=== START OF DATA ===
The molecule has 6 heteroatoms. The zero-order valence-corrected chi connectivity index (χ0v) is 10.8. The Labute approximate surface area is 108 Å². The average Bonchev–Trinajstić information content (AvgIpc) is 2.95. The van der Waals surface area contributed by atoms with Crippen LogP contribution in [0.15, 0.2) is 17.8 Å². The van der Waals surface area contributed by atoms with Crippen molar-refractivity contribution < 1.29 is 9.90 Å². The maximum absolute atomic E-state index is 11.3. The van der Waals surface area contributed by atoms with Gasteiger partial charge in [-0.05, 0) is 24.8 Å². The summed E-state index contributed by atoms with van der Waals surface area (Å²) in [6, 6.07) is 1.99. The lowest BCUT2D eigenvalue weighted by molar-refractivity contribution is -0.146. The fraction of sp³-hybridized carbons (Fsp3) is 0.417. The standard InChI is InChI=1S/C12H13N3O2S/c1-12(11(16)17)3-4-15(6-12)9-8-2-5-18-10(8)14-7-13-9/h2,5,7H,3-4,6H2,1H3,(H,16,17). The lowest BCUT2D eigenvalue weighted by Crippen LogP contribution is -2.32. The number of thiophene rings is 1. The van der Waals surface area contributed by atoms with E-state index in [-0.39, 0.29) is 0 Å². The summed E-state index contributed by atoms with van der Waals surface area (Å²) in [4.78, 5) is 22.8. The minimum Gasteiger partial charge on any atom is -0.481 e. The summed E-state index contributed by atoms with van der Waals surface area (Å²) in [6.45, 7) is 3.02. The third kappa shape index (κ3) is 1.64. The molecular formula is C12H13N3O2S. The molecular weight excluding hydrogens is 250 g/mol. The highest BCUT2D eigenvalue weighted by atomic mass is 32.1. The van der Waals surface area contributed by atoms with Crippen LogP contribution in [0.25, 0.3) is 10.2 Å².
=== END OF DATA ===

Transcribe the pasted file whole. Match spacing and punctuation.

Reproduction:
The molecule has 6 heteroatoms. The zero-order valence-corrected chi connectivity index (χ0v) is 10.8. The Labute approximate surface area is 108 Å². The average Bonchev–Trinajstić information content (AvgIpc) is 2.95. The van der Waals surface area contributed by atoms with Crippen LogP contribution in [0.15, 0.2) is 17.8 Å². The van der Waals surface area contributed by atoms with Crippen molar-refractivity contribution < 1.29 is 9.90 Å². The maximum absolute atomic E-state index is 11.3. The van der Waals surface area contributed by atoms with Gasteiger partial charge in [-0.05, 0) is 24.8 Å². The summed E-state index contributed by atoms with van der Waals surface area (Å²) in [6, 6.07) is 1.99. The lowest BCUT2D eigenvalue weighted by molar-refractivity contribution is -0.146. The fraction of sp³-hybridized carbons (Fsp3) is 0.417. The standard InChI is InChI=1S/C12H13N3O2S/c1-12(11(16)17)3-4-15(6-12)9-8-2-5-18-10(8)14-7-13-9/h2,5,7H,3-4,6H2,1H3,(H,16,17). The lowest BCUT2D eigenvalue weighted by Crippen LogP contribution is -2.32. The number of thiophene rings is 1. The van der Waals surface area contributed by atoms with E-state index in [-0.39, 0.29) is 0 Å². The summed E-state index contributed by atoms with van der Waals surface area (Å²) in [4.78, 5) is 22.8. The minimum Gasteiger partial charge on any atom is -0.481 e. The summed E-state index contributed by atoms with van der Waals surface area (Å²) in [6.45, 7) is 3.02. The third kappa shape index (κ3) is 1.64. The molecular formula is C12H13N3O2S. The molecular weight excluding hydrogens is 250 g/mol. The highest BCUT2D eigenvalue weighted by atomic mass is 32.1. The van der Waals surface area contributed by atoms with Crippen LogP contribution in [0.25, 0.3) is 10.2 Å².